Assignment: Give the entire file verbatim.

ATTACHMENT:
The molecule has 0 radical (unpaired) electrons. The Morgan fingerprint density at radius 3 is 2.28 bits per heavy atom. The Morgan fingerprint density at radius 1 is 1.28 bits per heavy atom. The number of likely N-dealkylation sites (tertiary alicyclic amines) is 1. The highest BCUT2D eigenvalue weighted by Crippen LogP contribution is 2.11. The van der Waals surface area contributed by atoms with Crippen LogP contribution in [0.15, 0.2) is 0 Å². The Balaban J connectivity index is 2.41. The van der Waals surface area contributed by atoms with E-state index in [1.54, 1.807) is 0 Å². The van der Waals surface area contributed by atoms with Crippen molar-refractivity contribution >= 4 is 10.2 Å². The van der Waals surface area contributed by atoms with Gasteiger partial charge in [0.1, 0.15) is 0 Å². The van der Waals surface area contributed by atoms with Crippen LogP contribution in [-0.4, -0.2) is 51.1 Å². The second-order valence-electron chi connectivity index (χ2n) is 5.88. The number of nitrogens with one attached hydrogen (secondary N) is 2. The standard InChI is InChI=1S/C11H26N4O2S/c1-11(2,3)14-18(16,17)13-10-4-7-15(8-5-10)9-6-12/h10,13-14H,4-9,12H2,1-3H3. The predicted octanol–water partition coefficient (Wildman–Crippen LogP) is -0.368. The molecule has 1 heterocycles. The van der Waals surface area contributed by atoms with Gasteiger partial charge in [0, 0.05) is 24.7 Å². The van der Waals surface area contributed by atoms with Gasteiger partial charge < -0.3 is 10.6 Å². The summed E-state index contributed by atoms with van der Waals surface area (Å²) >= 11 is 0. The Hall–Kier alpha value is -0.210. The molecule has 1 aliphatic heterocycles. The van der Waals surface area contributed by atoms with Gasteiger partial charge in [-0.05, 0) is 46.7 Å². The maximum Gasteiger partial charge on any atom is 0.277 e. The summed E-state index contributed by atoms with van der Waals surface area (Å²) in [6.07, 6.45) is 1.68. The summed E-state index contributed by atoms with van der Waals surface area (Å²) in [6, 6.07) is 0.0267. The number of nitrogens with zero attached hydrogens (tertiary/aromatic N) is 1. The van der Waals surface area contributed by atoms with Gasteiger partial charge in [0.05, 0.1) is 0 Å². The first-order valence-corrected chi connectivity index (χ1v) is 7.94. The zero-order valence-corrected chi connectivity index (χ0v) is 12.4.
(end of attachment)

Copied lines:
The molecule has 0 radical (unpaired) electrons. The Morgan fingerprint density at radius 3 is 2.28 bits per heavy atom. The Morgan fingerprint density at radius 1 is 1.28 bits per heavy atom. The number of likely N-dealkylation sites (tertiary alicyclic amines) is 1. The highest BCUT2D eigenvalue weighted by Crippen LogP contribution is 2.11. The van der Waals surface area contributed by atoms with Crippen LogP contribution in [0.15, 0.2) is 0 Å². The Balaban J connectivity index is 2.41. The van der Waals surface area contributed by atoms with E-state index in [1.54, 1.807) is 0 Å². The van der Waals surface area contributed by atoms with Crippen molar-refractivity contribution >= 4 is 10.2 Å². The van der Waals surface area contributed by atoms with Gasteiger partial charge in [0.1, 0.15) is 0 Å². The van der Waals surface area contributed by atoms with Crippen LogP contribution in [-0.4, -0.2) is 51.1 Å². The second-order valence-electron chi connectivity index (χ2n) is 5.88. The number of nitrogens with one attached hydrogen (secondary N) is 2. The standard InChI is InChI=1S/C11H26N4O2S/c1-11(2,3)14-18(16,17)13-10-4-7-15(8-5-10)9-6-12/h10,13-14H,4-9,12H2,1-3H3. The predicted octanol–water partition coefficient (Wildman–Crippen LogP) is -0.368. The molecule has 1 heterocycles. The van der Waals surface area contributed by atoms with Gasteiger partial charge in [0, 0.05) is 24.7 Å². The van der Waals surface area contributed by atoms with Gasteiger partial charge < -0.3 is 10.6 Å². The summed E-state index contributed by atoms with van der Waals surface area (Å²) >= 11 is 0. The Hall–Kier alpha value is -0.210. The molecule has 1 aliphatic heterocycles. The van der Waals surface area contributed by atoms with Gasteiger partial charge in [-0.05, 0) is 46.7 Å². The maximum Gasteiger partial charge on any atom is 0.277 e. The summed E-state index contributed by atoms with van der Waals surface area (Å²) in [6.07, 6.45) is 1.68. The summed E-state index contributed by atoms with van der Waals surface area (Å²) in [6, 6.07) is 0.0267. The number of nitrogens with zero attached hydrogens (tertiary/aromatic N) is 1. The van der Waals surface area contributed by atoms with Gasteiger partial charge in [0.05, 0.1) is 0 Å². The first-order valence-corrected chi connectivity index (χ1v) is 7.94. The zero-order valence-corrected chi connectivity index (χ0v) is 12.4.